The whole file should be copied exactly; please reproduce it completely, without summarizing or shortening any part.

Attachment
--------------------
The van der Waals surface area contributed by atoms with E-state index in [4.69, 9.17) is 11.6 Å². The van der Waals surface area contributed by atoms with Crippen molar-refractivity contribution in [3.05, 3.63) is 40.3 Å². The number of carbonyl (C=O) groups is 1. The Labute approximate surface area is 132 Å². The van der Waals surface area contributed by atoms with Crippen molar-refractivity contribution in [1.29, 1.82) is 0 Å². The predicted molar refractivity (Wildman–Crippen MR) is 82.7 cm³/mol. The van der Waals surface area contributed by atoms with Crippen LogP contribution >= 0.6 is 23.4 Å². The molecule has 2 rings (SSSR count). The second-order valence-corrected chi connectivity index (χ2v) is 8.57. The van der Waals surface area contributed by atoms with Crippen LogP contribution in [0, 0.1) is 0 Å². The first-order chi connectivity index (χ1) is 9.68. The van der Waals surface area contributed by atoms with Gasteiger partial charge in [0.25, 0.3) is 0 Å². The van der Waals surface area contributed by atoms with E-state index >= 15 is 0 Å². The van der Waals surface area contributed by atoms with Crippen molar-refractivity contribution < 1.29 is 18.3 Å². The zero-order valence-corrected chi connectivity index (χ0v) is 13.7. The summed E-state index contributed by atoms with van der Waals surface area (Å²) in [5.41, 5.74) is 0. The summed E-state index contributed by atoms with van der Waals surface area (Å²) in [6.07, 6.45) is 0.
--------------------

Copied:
The van der Waals surface area contributed by atoms with E-state index in [4.69, 9.17) is 11.6 Å². The van der Waals surface area contributed by atoms with Crippen molar-refractivity contribution in [3.05, 3.63) is 40.3 Å². The number of carbonyl (C=O) groups is 1. The Labute approximate surface area is 132 Å². The van der Waals surface area contributed by atoms with Crippen molar-refractivity contribution in [1.29, 1.82) is 0 Å². The predicted molar refractivity (Wildman–Crippen MR) is 82.7 cm³/mol. The van der Waals surface area contributed by atoms with Crippen LogP contribution >= 0.6 is 23.4 Å². The molecule has 2 rings (SSSR count). The second-order valence-corrected chi connectivity index (χ2v) is 8.57. The van der Waals surface area contributed by atoms with Crippen LogP contribution in [0, 0.1) is 0 Å². The first-order chi connectivity index (χ1) is 9.68. The van der Waals surface area contributed by atoms with Gasteiger partial charge in [0.25, 0.3) is 0 Å². The van der Waals surface area contributed by atoms with E-state index >= 15 is 0 Å². The van der Waals surface area contributed by atoms with Crippen molar-refractivity contribution < 1.29 is 18.3 Å². The zero-order valence-corrected chi connectivity index (χ0v) is 13.7. The summed E-state index contributed by atoms with van der Waals surface area (Å²) in [5.41, 5.74) is 0. The summed E-state index contributed by atoms with van der Waals surface area (Å²) in [6.07, 6.45) is 0.